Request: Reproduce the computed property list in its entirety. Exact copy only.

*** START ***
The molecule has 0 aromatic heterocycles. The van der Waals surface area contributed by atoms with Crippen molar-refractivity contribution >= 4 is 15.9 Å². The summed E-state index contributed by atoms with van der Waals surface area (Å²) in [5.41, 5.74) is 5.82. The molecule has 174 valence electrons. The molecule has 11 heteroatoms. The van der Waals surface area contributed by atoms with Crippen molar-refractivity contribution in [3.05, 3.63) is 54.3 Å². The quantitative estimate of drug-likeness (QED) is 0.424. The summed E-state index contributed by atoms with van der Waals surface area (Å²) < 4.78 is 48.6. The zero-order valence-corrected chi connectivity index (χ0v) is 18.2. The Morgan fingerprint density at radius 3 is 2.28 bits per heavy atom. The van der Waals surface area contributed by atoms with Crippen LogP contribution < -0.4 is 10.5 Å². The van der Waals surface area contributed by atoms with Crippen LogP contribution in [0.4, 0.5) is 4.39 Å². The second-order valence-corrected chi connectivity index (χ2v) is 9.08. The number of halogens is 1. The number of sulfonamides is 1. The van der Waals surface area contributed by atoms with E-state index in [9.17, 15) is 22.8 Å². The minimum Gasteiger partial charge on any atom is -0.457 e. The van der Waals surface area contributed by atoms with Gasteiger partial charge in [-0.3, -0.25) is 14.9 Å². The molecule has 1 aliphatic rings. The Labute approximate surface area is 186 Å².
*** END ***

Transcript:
The molecule has 0 aromatic heterocycles. The van der Waals surface area contributed by atoms with Crippen molar-refractivity contribution >= 4 is 15.9 Å². The summed E-state index contributed by atoms with van der Waals surface area (Å²) in [5.41, 5.74) is 5.82. The molecule has 174 valence electrons. The molecule has 11 heteroatoms. The van der Waals surface area contributed by atoms with Crippen molar-refractivity contribution in [3.05, 3.63) is 54.3 Å². The quantitative estimate of drug-likeness (QED) is 0.424. The summed E-state index contributed by atoms with van der Waals surface area (Å²) < 4.78 is 48.6. The zero-order valence-corrected chi connectivity index (χ0v) is 18.2. The Morgan fingerprint density at radius 3 is 2.28 bits per heavy atom. The van der Waals surface area contributed by atoms with Crippen LogP contribution < -0.4 is 10.5 Å². The van der Waals surface area contributed by atoms with Crippen LogP contribution in [0.4, 0.5) is 4.39 Å². The second-order valence-corrected chi connectivity index (χ2v) is 9.08. The number of halogens is 1. The number of sulfonamides is 1. The van der Waals surface area contributed by atoms with E-state index in [9.17, 15) is 22.8 Å². The minimum Gasteiger partial charge on any atom is -0.457 e. The van der Waals surface area contributed by atoms with Gasteiger partial charge in [-0.3, -0.25) is 14.9 Å². The molecule has 1 aliphatic rings. The Labute approximate surface area is 186 Å².